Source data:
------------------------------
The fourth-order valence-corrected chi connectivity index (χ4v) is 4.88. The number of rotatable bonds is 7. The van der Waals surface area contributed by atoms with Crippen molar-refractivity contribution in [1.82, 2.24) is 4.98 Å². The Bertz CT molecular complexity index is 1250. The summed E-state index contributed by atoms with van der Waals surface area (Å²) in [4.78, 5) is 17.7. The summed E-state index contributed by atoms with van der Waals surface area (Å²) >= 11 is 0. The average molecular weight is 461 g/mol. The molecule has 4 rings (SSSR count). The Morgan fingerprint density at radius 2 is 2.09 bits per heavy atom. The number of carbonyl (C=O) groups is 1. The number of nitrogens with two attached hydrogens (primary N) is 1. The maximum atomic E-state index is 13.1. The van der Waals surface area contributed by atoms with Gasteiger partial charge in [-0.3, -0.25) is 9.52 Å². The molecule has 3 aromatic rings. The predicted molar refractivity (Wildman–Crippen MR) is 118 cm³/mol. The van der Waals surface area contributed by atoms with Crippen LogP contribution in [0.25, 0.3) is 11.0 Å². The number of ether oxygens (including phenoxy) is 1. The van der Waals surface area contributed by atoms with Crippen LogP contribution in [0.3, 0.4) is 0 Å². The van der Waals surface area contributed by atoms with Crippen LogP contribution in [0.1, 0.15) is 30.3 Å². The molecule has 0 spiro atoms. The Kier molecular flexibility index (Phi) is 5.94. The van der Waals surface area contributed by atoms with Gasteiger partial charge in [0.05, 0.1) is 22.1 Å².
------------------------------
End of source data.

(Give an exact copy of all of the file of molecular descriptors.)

The fourth-order valence-corrected chi connectivity index (χ4v) is 4.88. The number of rotatable bonds is 7. The van der Waals surface area contributed by atoms with Crippen molar-refractivity contribution in [1.82, 2.24) is 4.98 Å². The Bertz CT molecular complexity index is 1250. The summed E-state index contributed by atoms with van der Waals surface area (Å²) in [4.78, 5) is 17.7. The summed E-state index contributed by atoms with van der Waals surface area (Å²) >= 11 is 0. The average molecular weight is 461 g/mol. The molecule has 4 rings (SSSR count). The Morgan fingerprint density at radius 2 is 2.09 bits per heavy atom. The number of carbonyl (C=O) groups is 1. The number of nitrogens with two attached hydrogens (primary N) is 1. The maximum atomic E-state index is 13.1. The van der Waals surface area contributed by atoms with Gasteiger partial charge in [-0.3, -0.25) is 9.52 Å². The molecule has 3 aromatic rings. The predicted molar refractivity (Wildman–Crippen MR) is 118 cm³/mol. The van der Waals surface area contributed by atoms with Crippen LogP contribution in [0.25, 0.3) is 11.0 Å². The number of ether oxygens (including phenoxy) is 1. The van der Waals surface area contributed by atoms with Crippen LogP contribution in [0.3, 0.4) is 0 Å². The van der Waals surface area contributed by atoms with Crippen LogP contribution in [0.1, 0.15) is 30.3 Å². The molecule has 0 spiro atoms. The Kier molecular flexibility index (Phi) is 5.94. The van der Waals surface area contributed by atoms with Gasteiger partial charge in [0.05, 0.1) is 22.1 Å².